I knit a scarf for my oldest son for this past Christmas. Unfortunately I didn’t get a photo of it when it was finished because of the usual mayhem at Christmas-time around our house. He has worn it almost every single day this winter, so I think he likes it. Unfortunately it is beginning to show that it well loved. A bit like the Velveteen Rabbit.

I’ve been thinking about attempting to design a pattern using simple knitting and elaborate crochet, but it keeps slipping down my list of projects. Will have to see if I can get on it later this year.

I still don’t knit all that much and crochet is my first passion when it comes to playing with yarn, but I am glad that I understand how to knit. If nothing else going thru the pain of learning and being in that beginner’s mind again has made me an even more compassionate teacher.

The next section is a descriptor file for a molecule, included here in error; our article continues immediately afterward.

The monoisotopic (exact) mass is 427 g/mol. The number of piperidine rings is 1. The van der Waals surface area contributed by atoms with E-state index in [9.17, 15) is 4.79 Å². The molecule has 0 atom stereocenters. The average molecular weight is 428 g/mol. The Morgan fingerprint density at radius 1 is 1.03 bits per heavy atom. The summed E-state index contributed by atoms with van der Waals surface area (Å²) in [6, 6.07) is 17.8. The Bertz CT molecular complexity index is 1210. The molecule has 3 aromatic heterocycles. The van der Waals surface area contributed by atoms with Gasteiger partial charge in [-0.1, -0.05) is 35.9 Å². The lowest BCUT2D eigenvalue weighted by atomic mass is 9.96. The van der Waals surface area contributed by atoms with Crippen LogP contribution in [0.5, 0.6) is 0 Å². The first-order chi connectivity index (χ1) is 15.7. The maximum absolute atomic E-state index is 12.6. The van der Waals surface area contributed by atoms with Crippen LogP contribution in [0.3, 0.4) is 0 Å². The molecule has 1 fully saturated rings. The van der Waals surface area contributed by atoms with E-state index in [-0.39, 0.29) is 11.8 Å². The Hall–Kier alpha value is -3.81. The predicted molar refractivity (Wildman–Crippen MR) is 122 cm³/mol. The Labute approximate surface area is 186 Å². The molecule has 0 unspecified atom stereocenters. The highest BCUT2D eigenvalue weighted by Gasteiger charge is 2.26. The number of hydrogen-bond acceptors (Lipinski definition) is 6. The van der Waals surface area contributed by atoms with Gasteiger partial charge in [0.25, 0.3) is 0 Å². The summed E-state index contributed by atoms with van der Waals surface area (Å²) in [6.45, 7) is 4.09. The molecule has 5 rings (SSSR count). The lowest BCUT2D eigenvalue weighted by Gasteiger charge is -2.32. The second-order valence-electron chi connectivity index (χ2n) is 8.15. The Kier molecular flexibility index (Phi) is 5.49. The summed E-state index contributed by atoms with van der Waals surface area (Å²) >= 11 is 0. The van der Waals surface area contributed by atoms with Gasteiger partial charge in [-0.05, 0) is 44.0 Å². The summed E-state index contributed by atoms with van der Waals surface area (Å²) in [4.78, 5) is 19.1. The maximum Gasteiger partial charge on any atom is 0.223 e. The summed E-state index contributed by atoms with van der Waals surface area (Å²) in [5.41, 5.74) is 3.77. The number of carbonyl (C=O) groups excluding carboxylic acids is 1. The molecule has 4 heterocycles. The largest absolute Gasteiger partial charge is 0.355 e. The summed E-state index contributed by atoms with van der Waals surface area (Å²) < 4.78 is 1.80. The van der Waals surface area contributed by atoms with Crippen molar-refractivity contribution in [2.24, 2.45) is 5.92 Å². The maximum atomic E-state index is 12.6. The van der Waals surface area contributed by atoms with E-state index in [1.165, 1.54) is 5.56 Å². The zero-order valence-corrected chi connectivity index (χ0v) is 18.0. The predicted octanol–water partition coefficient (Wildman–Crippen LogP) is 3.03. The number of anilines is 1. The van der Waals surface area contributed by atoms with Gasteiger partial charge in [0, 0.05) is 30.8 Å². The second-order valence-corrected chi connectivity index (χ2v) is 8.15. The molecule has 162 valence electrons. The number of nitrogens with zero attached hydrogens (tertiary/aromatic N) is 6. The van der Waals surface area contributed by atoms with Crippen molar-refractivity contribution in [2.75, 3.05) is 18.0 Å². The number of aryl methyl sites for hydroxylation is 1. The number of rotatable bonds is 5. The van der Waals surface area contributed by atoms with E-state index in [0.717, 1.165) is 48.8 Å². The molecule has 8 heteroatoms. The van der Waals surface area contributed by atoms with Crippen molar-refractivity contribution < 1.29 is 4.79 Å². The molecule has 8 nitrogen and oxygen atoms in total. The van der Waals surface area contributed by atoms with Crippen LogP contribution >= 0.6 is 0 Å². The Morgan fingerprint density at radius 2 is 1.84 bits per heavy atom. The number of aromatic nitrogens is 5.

This weekend begins Spring Break for my boys, so I may be a bit quieter than usual. I hope to have something exciting for all of you next week, though it may be next weekend.


Knooking is Cool!

Karen and I in a "selfie" during the banquet.
Karen and I in a “selfie” during the banquet.

I decided to take this class with Karen Whooley on a bit of a lark. I was curious about knooking and I love taking classes with Karen. As a teacher myself, observing other teachers’ class room styles is very educational to me…and Karen is a fabulous teacher. But this class turned out to be so much more for me than I had expected.